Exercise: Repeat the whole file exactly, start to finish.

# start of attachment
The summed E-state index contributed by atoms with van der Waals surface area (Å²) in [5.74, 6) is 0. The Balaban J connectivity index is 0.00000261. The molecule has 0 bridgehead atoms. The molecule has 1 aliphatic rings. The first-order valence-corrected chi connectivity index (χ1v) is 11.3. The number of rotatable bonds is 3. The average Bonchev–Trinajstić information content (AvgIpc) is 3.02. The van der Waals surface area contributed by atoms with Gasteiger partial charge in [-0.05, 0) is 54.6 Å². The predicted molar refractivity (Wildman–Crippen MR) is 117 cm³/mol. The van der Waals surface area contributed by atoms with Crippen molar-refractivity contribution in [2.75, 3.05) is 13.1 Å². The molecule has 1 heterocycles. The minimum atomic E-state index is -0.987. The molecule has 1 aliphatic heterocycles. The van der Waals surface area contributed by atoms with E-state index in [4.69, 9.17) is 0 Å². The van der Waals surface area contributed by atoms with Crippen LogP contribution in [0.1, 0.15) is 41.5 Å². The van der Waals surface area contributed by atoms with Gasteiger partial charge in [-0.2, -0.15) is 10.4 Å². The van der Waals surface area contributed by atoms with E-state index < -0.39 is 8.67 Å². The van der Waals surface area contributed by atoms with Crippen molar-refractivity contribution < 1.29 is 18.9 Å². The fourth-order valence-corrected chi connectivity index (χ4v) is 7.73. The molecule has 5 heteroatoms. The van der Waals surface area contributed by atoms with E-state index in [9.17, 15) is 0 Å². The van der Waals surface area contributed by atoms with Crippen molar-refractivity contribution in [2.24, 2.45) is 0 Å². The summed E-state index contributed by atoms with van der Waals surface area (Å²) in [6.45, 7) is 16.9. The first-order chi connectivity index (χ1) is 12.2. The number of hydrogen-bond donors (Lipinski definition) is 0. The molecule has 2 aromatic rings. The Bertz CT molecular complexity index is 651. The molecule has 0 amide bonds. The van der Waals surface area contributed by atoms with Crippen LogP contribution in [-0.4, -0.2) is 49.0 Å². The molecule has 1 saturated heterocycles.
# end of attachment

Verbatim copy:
The summed E-state index contributed by atoms with van der Waals surface area (Å²) in [5.74, 6) is 0. The Balaban J connectivity index is 0.00000261. The molecule has 0 bridgehead atoms. The molecule has 1 aliphatic rings. The first-order valence-corrected chi connectivity index (χ1v) is 11.3. The number of rotatable bonds is 3. The average Bonchev–Trinajstić information content (AvgIpc) is 3.02. The van der Waals surface area contributed by atoms with Gasteiger partial charge in [-0.05, 0) is 54.6 Å². The predicted molar refractivity (Wildman–Crippen MR) is 117 cm³/mol. The van der Waals surface area contributed by atoms with Crippen molar-refractivity contribution in [2.75, 3.05) is 13.1 Å². The molecule has 1 heterocycles. The minimum atomic E-state index is -0.987. The molecule has 1 aliphatic heterocycles. The van der Waals surface area contributed by atoms with E-state index in [4.69, 9.17) is 0 Å². The van der Waals surface area contributed by atoms with Crippen LogP contribution in [0.1, 0.15) is 41.5 Å². The van der Waals surface area contributed by atoms with Gasteiger partial charge in [-0.2, -0.15) is 10.4 Å². The van der Waals surface area contributed by atoms with E-state index < -0.39 is 8.67 Å². The van der Waals surface area contributed by atoms with Crippen molar-refractivity contribution < 1.29 is 18.9 Å². The fourth-order valence-corrected chi connectivity index (χ4v) is 7.73. The molecule has 5 heteroatoms. The van der Waals surface area contributed by atoms with E-state index in [9.17, 15) is 0 Å². The van der Waals surface area contributed by atoms with Crippen molar-refractivity contribution in [2.24, 2.45) is 0 Å². The summed E-state index contributed by atoms with van der Waals surface area (Å²) in [6.45, 7) is 16.9. The first-order chi connectivity index (χ1) is 12.2. The number of hydrogen-bond donors (Lipinski definition) is 0. The molecule has 2 aromatic rings. The Bertz CT molecular complexity index is 651. The molecule has 0 amide bonds. The van der Waals surface area contributed by atoms with Crippen LogP contribution in [-0.4, -0.2) is 49.0 Å². The molecule has 1 saturated heterocycles.